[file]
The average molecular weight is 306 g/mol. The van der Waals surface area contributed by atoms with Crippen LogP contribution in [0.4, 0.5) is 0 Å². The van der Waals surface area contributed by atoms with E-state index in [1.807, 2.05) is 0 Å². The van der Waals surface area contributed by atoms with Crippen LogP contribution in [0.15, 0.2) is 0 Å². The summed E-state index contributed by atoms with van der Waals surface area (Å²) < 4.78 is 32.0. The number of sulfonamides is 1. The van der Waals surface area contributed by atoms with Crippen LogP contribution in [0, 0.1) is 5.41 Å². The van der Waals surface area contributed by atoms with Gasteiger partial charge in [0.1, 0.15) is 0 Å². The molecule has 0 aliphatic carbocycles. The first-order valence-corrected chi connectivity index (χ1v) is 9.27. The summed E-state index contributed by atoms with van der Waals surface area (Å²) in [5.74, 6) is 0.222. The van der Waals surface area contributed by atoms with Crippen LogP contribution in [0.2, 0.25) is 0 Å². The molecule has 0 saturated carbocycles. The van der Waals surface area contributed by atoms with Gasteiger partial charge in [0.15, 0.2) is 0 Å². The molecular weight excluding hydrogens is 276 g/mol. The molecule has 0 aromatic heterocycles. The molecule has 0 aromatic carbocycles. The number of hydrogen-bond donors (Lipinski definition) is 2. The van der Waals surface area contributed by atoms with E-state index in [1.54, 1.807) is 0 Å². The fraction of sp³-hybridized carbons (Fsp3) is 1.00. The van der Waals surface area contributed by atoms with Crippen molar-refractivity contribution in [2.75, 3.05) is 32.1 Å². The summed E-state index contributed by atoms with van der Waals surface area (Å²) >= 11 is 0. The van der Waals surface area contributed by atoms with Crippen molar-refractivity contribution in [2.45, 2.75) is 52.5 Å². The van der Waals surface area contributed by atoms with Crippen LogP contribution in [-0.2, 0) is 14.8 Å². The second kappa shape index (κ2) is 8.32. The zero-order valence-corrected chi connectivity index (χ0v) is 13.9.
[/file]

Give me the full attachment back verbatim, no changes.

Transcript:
The average molecular weight is 306 g/mol. The van der Waals surface area contributed by atoms with Crippen LogP contribution in [0.4, 0.5) is 0 Å². The van der Waals surface area contributed by atoms with E-state index in [1.807, 2.05) is 0 Å². The van der Waals surface area contributed by atoms with Crippen LogP contribution in [0.15, 0.2) is 0 Å². The summed E-state index contributed by atoms with van der Waals surface area (Å²) < 4.78 is 32.0. The number of sulfonamides is 1. The van der Waals surface area contributed by atoms with Crippen LogP contribution in [0, 0.1) is 5.41 Å². The van der Waals surface area contributed by atoms with Gasteiger partial charge in [0.1, 0.15) is 0 Å². The molecule has 0 aliphatic carbocycles. The first-order valence-corrected chi connectivity index (χ1v) is 9.27. The summed E-state index contributed by atoms with van der Waals surface area (Å²) in [5.74, 6) is 0.222. The van der Waals surface area contributed by atoms with Crippen LogP contribution in [0.2, 0.25) is 0 Å². The molecule has 0 saturated carbocycles. The van der Waals surface area contributed by atoms with Gasteiger partial charge in [0.15, 0.2) is 0 Å². The molecular weight excluding hydrogens is 276 g/mol. The molecule has 0 aromatic heterocycles. The molecule has 0 aromatic carbocycles. The number of hydrogen-bond donors (Lipinski definition) is 2. The van der Waals surface area contributed by atoms with E-state index in [1.54, 1.807) is 0 Å². The fraction of sp³-hybridized carbons (Fsp3) is 1.00. The van der Waals surface area contributed by atoms with Crippen molar-refractivity contribution in [2.75, 3.05) is 32.1 Å². The summed E-state index contributed by atoms with van der Waals surface area (Å²) >= 11 is 0. The van der Waals surface area contributed by atoms with Crippen molar-refractivity contribution in [2.45, 2.75) is 52.5 Å². The van der Waals surface area contributed by atoms with Crippen LogP contribution in [-0.2, 0) is 14.8 Å². The second kappa shape index (κ2) is 8.32. The zero-order valence-corrected chi connectivity index (χ0v) is 13.9.